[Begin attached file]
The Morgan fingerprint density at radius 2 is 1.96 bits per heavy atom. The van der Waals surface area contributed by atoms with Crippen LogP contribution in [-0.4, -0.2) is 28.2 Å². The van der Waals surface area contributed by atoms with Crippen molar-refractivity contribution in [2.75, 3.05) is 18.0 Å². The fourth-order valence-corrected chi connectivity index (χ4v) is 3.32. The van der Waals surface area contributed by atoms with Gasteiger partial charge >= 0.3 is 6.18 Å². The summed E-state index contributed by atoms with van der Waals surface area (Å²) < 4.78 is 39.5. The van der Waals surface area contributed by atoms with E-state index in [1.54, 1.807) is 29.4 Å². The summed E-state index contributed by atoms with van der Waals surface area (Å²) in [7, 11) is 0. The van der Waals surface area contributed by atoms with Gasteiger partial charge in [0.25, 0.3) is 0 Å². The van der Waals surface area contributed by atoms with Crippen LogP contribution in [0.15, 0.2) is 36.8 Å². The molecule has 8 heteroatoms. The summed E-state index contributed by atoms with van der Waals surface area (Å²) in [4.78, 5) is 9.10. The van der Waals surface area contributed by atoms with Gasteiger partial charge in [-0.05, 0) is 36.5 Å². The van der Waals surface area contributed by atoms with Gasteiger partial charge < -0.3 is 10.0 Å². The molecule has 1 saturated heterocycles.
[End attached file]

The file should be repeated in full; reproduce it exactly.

The Morgan fingerprint density at radius 2 is 1.96 bits per heavy atom. The van der Waals surface area contributed by atoms with Crippen LogP contribution in [-0.4, -0.2) is 28.2 Å². The van der Waals surface area contributed by atoms with Crippen molar-refractivity contribution in [2.75, 3.05) is 18.0 Å². The fourth-order valence-corrected chi connectivity index (χ4v) is 3.32. The van der Waals surface area contributed by atoms with Gasteiger partial charge >= 0.3 is 6.18 Å². The summed E-state index contributed by atoms with van der Waals surface area (Å²) < 4.78 is 39.5. The van der Waals surface area contributed by atoms with E-state index in [1.54, 1.807) is 29.4 Å². The summed E-state index contributed by atoms with van der Waals surface area (Å²) in [7, 11) is 0. The van der Waals surface area contributed by atoms with Gasteiger partial charge in [0.25, 0.3) is 0 Å². The van der Waals surface area contributed by atoms with Crippen LogP contribution in [0.15, 0.2) is 36.8 Å². The molecule has 8 heteroatoms. The summed E-state index contributed by atoms with van der Waals surface area (Å²) in [4.78, 5) is 9.10. The van der Waals surface area contributed by atoms with Gasteiger partial charge in [-0.05, 0) is 36.5 Å². The van der Waals surface area contributed by atoms with Gasteiger partial charge < -0.3 is 10.0 Å². The molecule has 1 saturated heterocycles.